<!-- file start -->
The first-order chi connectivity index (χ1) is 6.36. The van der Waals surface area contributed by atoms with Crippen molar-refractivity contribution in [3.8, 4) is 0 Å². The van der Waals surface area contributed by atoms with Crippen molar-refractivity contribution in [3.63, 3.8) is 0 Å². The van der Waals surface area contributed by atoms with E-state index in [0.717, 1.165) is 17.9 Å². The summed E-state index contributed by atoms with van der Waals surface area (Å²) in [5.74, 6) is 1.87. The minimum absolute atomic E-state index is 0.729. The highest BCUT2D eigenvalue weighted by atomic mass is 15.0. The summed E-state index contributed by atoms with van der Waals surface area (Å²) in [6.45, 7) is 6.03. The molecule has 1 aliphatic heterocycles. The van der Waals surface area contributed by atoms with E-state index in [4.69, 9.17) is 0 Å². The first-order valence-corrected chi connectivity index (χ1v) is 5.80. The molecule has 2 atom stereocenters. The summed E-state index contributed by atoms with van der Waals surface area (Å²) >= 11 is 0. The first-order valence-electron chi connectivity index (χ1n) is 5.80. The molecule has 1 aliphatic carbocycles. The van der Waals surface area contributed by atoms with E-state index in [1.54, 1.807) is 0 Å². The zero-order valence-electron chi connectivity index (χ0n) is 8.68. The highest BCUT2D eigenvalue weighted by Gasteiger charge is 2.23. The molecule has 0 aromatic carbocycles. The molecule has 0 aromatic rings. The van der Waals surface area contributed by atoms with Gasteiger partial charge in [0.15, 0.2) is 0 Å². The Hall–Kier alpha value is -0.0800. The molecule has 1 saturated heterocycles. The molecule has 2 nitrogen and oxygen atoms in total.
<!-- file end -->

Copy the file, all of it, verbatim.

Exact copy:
The first-order chi connectivity index (χ1) is 6.36. The van der Waals surface area contributed by atoms with Crippen molar-refractivity contribution in [3.8, 4) is 0 Å². The van der Waals surface area contributed by atoms with Crippen molar-refractivity contribution in [3.63, 3.8) is 0 Å². The van der Waals surface area contributed by atoms with E-state index in [0.717, 1.165) is 17.9 Å². The summed E-state index contributed by atoms with van der Waals surface area (Å²) in [5.74, 6) is 1.87. The minimum absolute atomic E-state index is 0.729. The highest BCUT2D eigenvalue weighted by atomic mass is 15.0. The summed E-state index contributed by atoms with van der Waals surface area (Å²) in [6.45, 7) is 6.03. The molecule has 1 aliphatic heterocycles. The van der Waals surface area contributed by atoms with E-state index in [4.69, 9.17) is 0 Å². The first-order valence-corrected chi connectivity index (χ1v) is 5.80. The molecule has 2 atom stereocenters. The summed E-state index contributed by atoms with van der Waals surface area (Å²) >= 11 is 0. The first-order valence-electron chi connectivity index (χ1n) is 5.80. The molecule has 1 aliphatic carbocycles. The van der Waals surface area contributed by atoms with E-state index in [1.54, 1.807) is 0 Å². The zero-order valence-electron chi connectivity index (χ0n) is 8.68. The highest BCUT2D eigenvalue weighted by Gasteiger charge is 2.23. The molecule has 0 aromatic carbocycles. The molecule has 0 aromatic rings. The van der Waals surface area contributed by atoms with Gasteiger partial charge in [0.15, 0.2) is 0 Å². The Hall–Kier alpha value is -0.0800. The molecule has 1 saturated heterocycles. The molecule has 2 nitrogen and oxygen atoms in total.